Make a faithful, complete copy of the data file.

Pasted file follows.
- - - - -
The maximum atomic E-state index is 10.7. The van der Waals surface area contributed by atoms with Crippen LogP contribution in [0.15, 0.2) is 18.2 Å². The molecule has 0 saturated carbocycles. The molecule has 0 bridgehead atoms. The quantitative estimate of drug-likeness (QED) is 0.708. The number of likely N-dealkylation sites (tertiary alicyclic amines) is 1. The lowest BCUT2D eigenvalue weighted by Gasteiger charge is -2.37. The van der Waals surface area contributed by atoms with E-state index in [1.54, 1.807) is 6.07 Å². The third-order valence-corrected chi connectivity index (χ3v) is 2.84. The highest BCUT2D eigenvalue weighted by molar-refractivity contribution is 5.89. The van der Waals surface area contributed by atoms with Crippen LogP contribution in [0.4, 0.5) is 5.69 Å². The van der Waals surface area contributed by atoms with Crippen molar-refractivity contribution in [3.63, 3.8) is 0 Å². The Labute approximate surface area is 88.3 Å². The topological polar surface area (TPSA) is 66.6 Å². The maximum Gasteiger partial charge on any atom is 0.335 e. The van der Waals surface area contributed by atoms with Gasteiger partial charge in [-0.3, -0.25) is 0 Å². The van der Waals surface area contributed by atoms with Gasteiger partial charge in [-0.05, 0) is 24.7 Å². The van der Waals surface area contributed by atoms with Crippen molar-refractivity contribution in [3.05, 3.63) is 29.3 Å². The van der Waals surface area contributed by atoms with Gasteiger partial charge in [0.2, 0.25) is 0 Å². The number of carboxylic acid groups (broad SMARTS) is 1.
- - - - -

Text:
The maximum atomic E-state index is 10.7. The van der Waals surface area contributed by atoms with Crippen LogP contribution in [0.15, 0.2) is 18.2 Å². The molecule has 0 saturated carbocycles. The molecule has 0 bridgehead atoms. The quantitative estimate of drug-likeness (QED) is 0.708. The number of likely N-dealkylation sites (tertiary alicyclic amines) is 1. The lowest BCUT2D eigenvalue weighted by Gasteiger charge is -2.37. The van der Waals surface area contributed by atoms with E-state index in [1.54, 1.807) is 6.07 Å². The third-order valence-corrected chi connectivity index (χ3v) is 2.84. The highest BCUT2D eigenvalue weighted by molar-refractivity contribution is 5.89. The van der Waals surface area contributed by atoms with Crippen LogP contribution in [0.4, 0.5) is 5.69 Å². The van der Waals surface area contributed by atoms with Crippen molar-refractivity contribution in [3.63, 3.8) is 0 Å². The Labute approximate surface area is 88.3 Å². The topological polar surface area (TPSA) is 66.6 Å². The maximum Gasteiger partial charge on any atom is 0.335 e. The van der Waals surface area contributed by atoms with Gasteiger partial charge in [-0.3, -0.25) is 0 Å². The van der Waals surface area contributed by atoms with Gasteiger partial charge in [-0.05, 0) is 24.7 Å². The van der Waals surface area contributed by atoms with Crippen molar-refractivity contribution in [3.05, 3.63) is 29.3 Å². The van der Waals surface area contributed by atoms with Gasteiger partial charge in [0.2, 0.25) is 0 Å². The number of carboxylic acid groups (broad SMARTS) is 1.